During the Governor's campaign he declared, "I'm opposed to changing eligibility requirements." The St. Louis Post-Dispatch described Blunt's backpedaling: "The governor said last week that he meant that he opposed changing eligibility until after he improved Medicaid's efficiency" (02/06/05).
Is it efficient to take health insurance from the disabled and blind? Is it equitable? Will it save us money when people with conditions that could have been treated show up at the emergency room? Quincy Boyd a 62-year-old Vietnam veteran who was diagnosed with prostate cancer in 2003 stated, "If not for Medicaid and the assistance I received, I'd be walking around with cancer now - or I'd be dead" (St. Louis Post-Dispatch, 02/03/05).
In addition to these cuts Gov. Blunt has proposed to eliminate "First Steps" a program that provides therapy for children younger than 3 that have Down syndrome, cerebral palsy, or other developmental disabilities. Blunt "said he'd like to direct First Steps children to services offered through Medicaid or private insurance" (Springfield News Leader, 02/06/05).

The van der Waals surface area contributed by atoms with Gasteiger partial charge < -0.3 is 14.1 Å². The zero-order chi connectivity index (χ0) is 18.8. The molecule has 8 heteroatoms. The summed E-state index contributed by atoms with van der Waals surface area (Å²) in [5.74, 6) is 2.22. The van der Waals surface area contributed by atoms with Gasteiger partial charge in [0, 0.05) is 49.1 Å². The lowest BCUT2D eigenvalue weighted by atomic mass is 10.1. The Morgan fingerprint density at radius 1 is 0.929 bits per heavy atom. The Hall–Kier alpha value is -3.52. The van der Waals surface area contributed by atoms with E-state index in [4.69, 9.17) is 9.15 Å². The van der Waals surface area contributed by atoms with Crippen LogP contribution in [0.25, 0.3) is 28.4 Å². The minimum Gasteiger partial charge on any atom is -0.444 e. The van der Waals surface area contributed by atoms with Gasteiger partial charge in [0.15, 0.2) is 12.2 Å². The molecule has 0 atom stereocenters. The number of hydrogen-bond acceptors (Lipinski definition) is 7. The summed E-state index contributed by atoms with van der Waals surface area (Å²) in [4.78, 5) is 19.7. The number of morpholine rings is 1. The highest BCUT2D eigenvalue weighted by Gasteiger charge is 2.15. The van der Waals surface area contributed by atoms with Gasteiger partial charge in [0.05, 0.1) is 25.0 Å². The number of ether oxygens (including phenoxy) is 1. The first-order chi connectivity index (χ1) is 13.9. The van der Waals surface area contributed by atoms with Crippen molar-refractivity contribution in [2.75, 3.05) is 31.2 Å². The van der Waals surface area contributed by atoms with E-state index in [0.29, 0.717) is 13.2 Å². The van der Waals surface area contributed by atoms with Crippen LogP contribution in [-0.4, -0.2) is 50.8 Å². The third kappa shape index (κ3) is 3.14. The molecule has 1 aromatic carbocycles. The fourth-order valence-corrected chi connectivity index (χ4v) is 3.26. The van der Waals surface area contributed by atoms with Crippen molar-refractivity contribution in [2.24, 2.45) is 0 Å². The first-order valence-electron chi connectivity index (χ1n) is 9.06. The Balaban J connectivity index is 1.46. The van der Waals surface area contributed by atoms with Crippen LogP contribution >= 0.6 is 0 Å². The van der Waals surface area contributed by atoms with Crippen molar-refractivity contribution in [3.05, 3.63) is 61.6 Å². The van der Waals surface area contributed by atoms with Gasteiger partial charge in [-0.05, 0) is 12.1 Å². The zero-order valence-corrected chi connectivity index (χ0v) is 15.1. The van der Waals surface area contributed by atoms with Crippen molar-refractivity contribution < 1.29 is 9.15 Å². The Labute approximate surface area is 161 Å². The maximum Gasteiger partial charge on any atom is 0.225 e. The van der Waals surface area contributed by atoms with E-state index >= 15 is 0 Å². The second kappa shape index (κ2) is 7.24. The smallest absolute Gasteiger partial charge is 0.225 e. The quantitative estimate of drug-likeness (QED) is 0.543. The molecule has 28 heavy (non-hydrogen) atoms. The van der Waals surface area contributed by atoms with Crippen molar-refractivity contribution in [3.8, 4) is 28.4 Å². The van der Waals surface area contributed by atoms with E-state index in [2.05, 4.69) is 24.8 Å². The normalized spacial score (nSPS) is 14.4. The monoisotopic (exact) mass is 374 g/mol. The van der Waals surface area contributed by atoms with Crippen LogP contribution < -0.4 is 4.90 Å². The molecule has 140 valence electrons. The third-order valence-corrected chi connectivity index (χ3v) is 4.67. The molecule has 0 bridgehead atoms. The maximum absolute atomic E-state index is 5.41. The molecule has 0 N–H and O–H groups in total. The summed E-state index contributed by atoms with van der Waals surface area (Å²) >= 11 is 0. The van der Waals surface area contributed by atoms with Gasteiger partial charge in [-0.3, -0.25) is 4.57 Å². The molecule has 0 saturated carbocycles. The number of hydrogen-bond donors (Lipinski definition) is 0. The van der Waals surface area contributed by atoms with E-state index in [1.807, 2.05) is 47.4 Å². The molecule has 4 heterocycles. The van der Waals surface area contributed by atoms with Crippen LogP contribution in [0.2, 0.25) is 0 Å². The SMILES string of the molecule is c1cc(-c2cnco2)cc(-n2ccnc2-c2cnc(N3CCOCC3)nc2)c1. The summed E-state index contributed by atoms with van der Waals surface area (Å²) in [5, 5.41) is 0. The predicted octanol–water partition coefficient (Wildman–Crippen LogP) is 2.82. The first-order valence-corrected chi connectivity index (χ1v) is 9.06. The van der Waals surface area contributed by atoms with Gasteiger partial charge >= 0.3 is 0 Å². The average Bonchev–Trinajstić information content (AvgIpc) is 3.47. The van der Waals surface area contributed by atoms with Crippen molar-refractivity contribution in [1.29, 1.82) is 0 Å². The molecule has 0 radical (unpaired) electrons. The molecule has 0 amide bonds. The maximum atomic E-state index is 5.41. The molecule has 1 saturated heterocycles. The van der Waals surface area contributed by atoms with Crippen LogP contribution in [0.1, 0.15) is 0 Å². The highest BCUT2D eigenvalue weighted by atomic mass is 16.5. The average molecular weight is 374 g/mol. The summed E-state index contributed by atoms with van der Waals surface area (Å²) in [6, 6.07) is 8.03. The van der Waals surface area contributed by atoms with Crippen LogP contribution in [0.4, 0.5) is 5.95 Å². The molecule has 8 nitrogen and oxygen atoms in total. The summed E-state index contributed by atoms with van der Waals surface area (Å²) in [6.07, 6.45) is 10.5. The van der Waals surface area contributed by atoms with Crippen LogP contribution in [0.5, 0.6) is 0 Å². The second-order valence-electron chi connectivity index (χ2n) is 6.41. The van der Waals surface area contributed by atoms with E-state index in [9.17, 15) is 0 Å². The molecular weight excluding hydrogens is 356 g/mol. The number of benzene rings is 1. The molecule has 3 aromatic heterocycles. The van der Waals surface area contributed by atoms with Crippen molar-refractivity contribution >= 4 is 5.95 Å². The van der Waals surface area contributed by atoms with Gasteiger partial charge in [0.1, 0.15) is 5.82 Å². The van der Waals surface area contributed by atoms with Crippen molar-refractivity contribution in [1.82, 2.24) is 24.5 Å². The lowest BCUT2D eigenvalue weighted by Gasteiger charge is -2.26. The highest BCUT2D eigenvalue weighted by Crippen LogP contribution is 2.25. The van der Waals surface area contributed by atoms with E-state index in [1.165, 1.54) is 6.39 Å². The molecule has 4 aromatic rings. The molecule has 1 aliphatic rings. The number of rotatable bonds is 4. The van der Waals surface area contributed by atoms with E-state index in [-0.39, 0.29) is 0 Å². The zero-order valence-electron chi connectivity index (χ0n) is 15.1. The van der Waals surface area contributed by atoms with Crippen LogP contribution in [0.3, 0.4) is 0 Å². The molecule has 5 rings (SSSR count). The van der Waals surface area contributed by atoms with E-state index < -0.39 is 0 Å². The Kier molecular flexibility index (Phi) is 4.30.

Medicaid is of course the program he wants to cut and if such families had private insurance (or private insurance that covered such therapy) we likely wouldn't be discussing any of this. Corporate and callous conservatism may make friends and clients of the Blunt family money but it does so at the price of family health.
Commentary by Seth Jackson, MSW student, SMSU